After a bit over two hours of walking through the park it was time to say goodbye to Godson, rejoin the truck and head for Kampala, the capital of Uganda.  We crossed the equator, where we set up our tables and chairs outside some souvenir shops.

It was also where I bought a book on Rwanda for 150,000 Ugandan shillings which is about USD64.  I waited ten minutes to get $5 change, I was owed another one, but rather than wait standing around looking useless, I suggested the girl put the dollar in the tips basket.  The shop was actually a charity place so it possibly went to a good cause.

It rained heavily as we drove into and through Kampala.  We arrived at Jinja at 17h45.

We were met by the very efficient camp manager, Ruth, who told us we were about to experience the hottest showers 24/7 to be found in Uganda and to top that off, the coldest beers in Uganda.  She won all our hearts in one sentence.  She also said that the music in the bar would be turned off at midnight, however there was still plenty of noise emanating from around the camp at 02h30!  Give me a bush camp with long drop toilets, animal noises, the stars and a camp fire any day.  I think I would be happy to give up the hottest shower and coldest beer for the privilege of a bush camp.  But, then… the shower followed by the beer was good!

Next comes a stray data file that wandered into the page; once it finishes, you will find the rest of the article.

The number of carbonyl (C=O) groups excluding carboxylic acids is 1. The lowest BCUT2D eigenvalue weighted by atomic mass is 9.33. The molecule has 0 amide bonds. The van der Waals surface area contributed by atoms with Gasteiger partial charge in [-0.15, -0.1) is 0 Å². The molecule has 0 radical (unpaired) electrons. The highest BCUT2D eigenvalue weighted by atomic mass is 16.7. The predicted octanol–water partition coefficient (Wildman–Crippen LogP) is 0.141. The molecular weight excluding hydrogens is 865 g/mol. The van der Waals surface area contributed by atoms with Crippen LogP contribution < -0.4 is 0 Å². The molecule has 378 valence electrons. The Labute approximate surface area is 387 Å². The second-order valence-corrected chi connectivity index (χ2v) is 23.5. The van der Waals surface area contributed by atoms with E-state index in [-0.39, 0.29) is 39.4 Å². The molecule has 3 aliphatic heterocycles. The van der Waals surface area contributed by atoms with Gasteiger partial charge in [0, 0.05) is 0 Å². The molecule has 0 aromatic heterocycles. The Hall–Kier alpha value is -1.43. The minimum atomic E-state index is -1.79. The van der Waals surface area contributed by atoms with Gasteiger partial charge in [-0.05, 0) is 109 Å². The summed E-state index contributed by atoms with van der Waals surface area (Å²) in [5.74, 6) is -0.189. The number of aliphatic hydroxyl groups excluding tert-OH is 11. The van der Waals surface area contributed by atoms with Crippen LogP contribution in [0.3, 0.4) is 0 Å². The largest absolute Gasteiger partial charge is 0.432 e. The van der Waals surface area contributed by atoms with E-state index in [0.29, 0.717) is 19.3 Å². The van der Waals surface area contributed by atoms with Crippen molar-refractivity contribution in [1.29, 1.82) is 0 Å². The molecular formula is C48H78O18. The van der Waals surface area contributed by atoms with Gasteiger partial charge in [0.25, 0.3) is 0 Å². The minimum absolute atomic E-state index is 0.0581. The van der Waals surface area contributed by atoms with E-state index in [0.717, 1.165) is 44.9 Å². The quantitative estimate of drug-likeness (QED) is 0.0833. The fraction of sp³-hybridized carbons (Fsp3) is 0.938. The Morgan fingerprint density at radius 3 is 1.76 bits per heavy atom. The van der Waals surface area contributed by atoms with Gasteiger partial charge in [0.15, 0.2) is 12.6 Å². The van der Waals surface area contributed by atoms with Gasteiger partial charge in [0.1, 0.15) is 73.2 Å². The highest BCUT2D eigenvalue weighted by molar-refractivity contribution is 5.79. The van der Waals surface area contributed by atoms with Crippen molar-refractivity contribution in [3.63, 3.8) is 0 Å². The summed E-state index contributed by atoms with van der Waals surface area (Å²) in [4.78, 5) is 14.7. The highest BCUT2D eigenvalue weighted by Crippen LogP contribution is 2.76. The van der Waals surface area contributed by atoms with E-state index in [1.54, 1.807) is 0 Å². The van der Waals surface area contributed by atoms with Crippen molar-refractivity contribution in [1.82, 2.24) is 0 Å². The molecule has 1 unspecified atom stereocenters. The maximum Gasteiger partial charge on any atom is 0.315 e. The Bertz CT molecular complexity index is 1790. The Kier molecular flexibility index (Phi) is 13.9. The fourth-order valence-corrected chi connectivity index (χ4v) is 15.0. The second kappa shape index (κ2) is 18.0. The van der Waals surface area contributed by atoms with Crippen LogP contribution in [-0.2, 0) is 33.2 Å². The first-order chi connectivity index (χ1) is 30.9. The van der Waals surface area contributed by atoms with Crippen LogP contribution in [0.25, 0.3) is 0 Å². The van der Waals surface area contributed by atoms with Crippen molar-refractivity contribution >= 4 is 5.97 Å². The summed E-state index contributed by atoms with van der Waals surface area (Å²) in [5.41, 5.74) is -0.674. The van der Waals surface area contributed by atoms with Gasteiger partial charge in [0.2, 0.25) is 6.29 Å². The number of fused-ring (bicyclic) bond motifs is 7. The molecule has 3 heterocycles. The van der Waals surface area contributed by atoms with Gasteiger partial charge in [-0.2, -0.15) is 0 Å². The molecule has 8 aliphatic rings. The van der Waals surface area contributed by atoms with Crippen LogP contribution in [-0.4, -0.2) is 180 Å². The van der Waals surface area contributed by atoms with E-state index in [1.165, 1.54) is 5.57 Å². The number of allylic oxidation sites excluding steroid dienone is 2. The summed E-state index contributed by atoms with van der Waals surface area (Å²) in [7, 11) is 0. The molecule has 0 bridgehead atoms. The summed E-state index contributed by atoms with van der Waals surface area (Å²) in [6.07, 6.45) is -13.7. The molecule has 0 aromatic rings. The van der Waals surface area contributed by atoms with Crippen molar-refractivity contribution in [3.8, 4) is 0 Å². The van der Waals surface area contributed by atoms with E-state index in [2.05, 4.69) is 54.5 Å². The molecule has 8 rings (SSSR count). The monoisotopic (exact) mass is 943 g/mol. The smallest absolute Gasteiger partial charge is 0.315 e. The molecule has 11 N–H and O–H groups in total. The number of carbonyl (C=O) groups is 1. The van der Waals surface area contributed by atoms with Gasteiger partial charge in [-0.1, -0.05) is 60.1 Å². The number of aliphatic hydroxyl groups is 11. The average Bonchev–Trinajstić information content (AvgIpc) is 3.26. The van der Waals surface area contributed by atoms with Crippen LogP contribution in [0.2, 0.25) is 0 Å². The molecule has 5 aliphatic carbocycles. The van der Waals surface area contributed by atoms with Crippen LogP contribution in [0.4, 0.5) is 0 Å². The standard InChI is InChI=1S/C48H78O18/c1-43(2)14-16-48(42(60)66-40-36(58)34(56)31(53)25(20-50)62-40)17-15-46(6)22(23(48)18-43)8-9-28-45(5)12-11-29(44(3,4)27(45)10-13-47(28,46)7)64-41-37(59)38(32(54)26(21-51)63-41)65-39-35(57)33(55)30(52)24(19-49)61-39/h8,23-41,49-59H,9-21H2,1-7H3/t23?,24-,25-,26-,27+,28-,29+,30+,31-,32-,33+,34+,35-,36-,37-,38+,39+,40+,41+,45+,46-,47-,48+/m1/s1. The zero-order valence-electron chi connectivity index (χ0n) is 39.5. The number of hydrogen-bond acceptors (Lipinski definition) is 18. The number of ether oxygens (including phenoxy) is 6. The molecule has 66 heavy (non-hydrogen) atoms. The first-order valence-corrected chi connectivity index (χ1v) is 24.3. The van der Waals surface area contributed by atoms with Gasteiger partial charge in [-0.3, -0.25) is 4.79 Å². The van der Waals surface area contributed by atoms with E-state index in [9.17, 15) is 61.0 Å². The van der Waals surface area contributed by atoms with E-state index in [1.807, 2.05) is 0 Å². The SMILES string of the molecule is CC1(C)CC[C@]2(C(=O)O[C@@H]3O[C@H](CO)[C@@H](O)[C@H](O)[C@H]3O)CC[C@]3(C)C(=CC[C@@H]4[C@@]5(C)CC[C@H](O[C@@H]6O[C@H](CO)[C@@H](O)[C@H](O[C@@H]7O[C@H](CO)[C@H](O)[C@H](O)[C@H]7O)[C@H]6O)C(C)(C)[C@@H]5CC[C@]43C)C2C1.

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The day started well until a loud explosive air hiss came from below our feet in our new truck.  Most thought that a tyre had blown out.  We came to a slower stop than I would have expected for such an event. The driver wriggled under the vehicle amidships and attempted to fix a high pressure air supply line.

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How can I fix this with a screwdriver?  P1090171  DY of jtdytravels

Being a new truck that had not been properly fitted out for our trip there was only a screwdriver available to fix the problem.  A call was put out to anyone who had any tape.  This, of course, made little impact on the problem due to the high pressure involved.  We deduced that the air line had something to do with the breaks.  Eventually the driver somewhat admitted defeat when he went across the road to a service station and came back with a bicycle inner tube.  This, along with some more tape, actually did the job.  We were off after a one and three quarter hour stop.

Whilst all this was happening most of the younger guys and one of the girls kicked a soccer ball around on a large grassy field beside where we had stopped.

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The kids came out to play  P1090174  DY of jtdytravels

Great fun was had by all until it was time to leave.  The biggest boy in the group grabbed the ball and made off with it on his bicycle.  We had naively hoped that the ball could have been shared a little more equally by those involved in the game – how silly of us!